Two commissioners of Lodomér, Archbishop of Esztergom, bring Prince Andrew to Hungary. Chronicon Pictum, 1358

The haste and the suppression of the doubts concerning the prince’s illegitimate origin were also due to the fact that there was another pretender to the throne of Hungary. Ladislas IV’s sister, Mary was married to the same Anjou family of Naples, from where Ladislas’ wife Isabel came. Her son, Anjou Charles Martell demanded the Hungarian crown on maternal lineage, and his claim was also supported by the Pope. However, the Hungarian barons did not miss a strong ruler of foreign origin, neither an increased influence of the Pope in Hungary. Only the son of Charles Martell, Charles Robert will seize the throne of Hungary in 1308, after the barons, following the death of Andrew III in 1301, tried two other kings of their own choice. No wonder, that under the Hungarian Angevin kings – Charles Robert (1308-1342) and his son Louis (1342-1382), the memory of Andrew III became increasingly negative. After some time he was openly considered illegitimate, and his diplomas were only accepted if Charles Robert also confirmed them.

Silver denar of Andrew III, 1290-1301

But back to Venice. Andrew was still a minor when his father, Prince Stephen the Posthumous died. His mother’s brother, Albertino Morosini assumed his guardianship. Shortly after he went to Hungary in 1290, his mother and uncle followed him at the head of an official Venetian delegation, to congratulate him on his election as king, and to find a definitive solution – of course to the benefit of Venice – to the Dalmatian question. Andrew appointed his mother Princess of Slavonia, and included his uncle into the Hungarian nobility, making him also his heir in 12900. However, after his death in 1301, the Hungarian estates of his mother and uncle were confiscated, and they returned to Venice. According to Donato Contarini’s Cronaca veneta sino al 1433 (Cod. 6260, fol. 106v.), preserved in the Nationalbibliothek of Vienna, they built a house near the church of San Zulian, and the queen lived there until her death in 1311:

“…Andreas nepote de lo dicto messer Albertin morì et non laso nisun eriede et conuene lo regno uiolentemente in man de realli tirani e prese per maior partido messer Albertin de recondur la sorela et la sua persona a Veniexia con quelle solamente perche la roba li fu tolta et venuto a Veniexia lo dicto messer Albertin el qual era spendidissimo et de degno prosepia esendo la sorela stata regina per honor suo et de la casa sua el feze edificar una posesion in S. Zulian in la ruga driedo le case del monastier de S. Zorzi avanti che se ariva al ponte de le balote et lì abitò la dicta regina in fina che quella uisse et uegniva ciamada quela corte de la regina et cusì se ciamo fino al presente zorno…”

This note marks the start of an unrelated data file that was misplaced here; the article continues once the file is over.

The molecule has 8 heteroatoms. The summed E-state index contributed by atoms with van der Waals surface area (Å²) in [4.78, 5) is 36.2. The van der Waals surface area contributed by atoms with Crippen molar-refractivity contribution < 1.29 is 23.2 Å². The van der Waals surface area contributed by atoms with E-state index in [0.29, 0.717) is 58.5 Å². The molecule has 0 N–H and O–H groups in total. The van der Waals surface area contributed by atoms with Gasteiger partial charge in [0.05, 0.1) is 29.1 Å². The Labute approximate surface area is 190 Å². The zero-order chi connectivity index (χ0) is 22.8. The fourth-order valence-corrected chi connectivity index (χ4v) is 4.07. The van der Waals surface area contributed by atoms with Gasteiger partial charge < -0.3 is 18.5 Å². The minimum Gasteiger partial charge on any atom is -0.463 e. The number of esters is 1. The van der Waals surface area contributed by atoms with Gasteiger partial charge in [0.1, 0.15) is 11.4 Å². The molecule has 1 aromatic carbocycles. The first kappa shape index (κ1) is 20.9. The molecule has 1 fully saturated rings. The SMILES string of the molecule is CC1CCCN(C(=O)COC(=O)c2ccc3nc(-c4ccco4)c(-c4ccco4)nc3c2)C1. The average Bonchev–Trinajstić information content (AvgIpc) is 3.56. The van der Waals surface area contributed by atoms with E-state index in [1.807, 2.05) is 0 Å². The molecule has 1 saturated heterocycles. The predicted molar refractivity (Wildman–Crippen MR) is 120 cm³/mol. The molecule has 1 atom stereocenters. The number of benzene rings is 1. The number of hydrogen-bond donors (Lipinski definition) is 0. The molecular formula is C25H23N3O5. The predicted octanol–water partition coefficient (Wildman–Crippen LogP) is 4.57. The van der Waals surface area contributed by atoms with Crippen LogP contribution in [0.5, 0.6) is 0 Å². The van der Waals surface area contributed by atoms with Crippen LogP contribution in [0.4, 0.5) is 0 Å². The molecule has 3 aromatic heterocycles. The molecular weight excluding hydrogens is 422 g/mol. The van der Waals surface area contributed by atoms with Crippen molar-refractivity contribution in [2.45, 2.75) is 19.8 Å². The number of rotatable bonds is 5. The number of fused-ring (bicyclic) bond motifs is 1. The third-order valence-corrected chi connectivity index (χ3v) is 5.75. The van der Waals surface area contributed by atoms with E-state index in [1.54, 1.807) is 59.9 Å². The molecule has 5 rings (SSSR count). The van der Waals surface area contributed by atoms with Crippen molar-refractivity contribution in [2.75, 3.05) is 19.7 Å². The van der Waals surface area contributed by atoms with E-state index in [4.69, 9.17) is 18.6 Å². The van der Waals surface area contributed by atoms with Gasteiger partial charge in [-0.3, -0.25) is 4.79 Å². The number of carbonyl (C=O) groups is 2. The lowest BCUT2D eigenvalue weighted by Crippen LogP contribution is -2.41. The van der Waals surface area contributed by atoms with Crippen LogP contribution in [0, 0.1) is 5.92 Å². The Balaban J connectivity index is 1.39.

“…Andrew, the nephew of said Messer Albertin, died without heir, and his country came into the hands of tyrant kings. Thus, the main concern of Messer Albertin was to lead his sister and himself without any harm back to Venice, since all their estates were confiscated. In Venice, Messer Albertin, who was generous and very proud, since his sister was a queen, built a house to the glory of his family and of himself in the parish of San Zulian, in the street behind the houses of the Saint George Monastery, before the Ponte de le Balote. The Queen lived there until the end of her life, and that house has been called to this day the Queen’s Courtyard…”

A relief of Saint George in the square of the church of San Zulian, at the beginning of the former houses of the Saint George Monastery. The Ponte de le Balote was a wooden bridge until 1725, when it was rebuilt of Istrian stone. Its name comes from the ballotte, the linen ballots used to the election of the doges and other officials, produced in the neighboring Calle de le Balote. The courtyard opening from Fondamenta Morosini della Regina bears the name of Tramontin only since 1743, after the ivory workshop of Zuane Tramontin opened here (under the sign of the Two Elephants); earlier, it might have been the Queen’s Courtyard.

This is the house of the Morosini Queen, who was forced to flee from Attila’s country to the land of the Venetians forced by Attila to the lagoons. Perhaps the oldest house of the world that is still standing today, which has a Hungarian connection.

Attila, the scourge of God. 15th-century bronze medal (Budapest, National Museum), and its copy in the above cited Viennese manuscript of Donato Contarini’s Cronaca veneta sino al 1433.

View from the Fondamenta Morosini della Regina toward the Armenian church of the Holy Cross, and the same on Giovanni Pividor’s 19th-c. drawing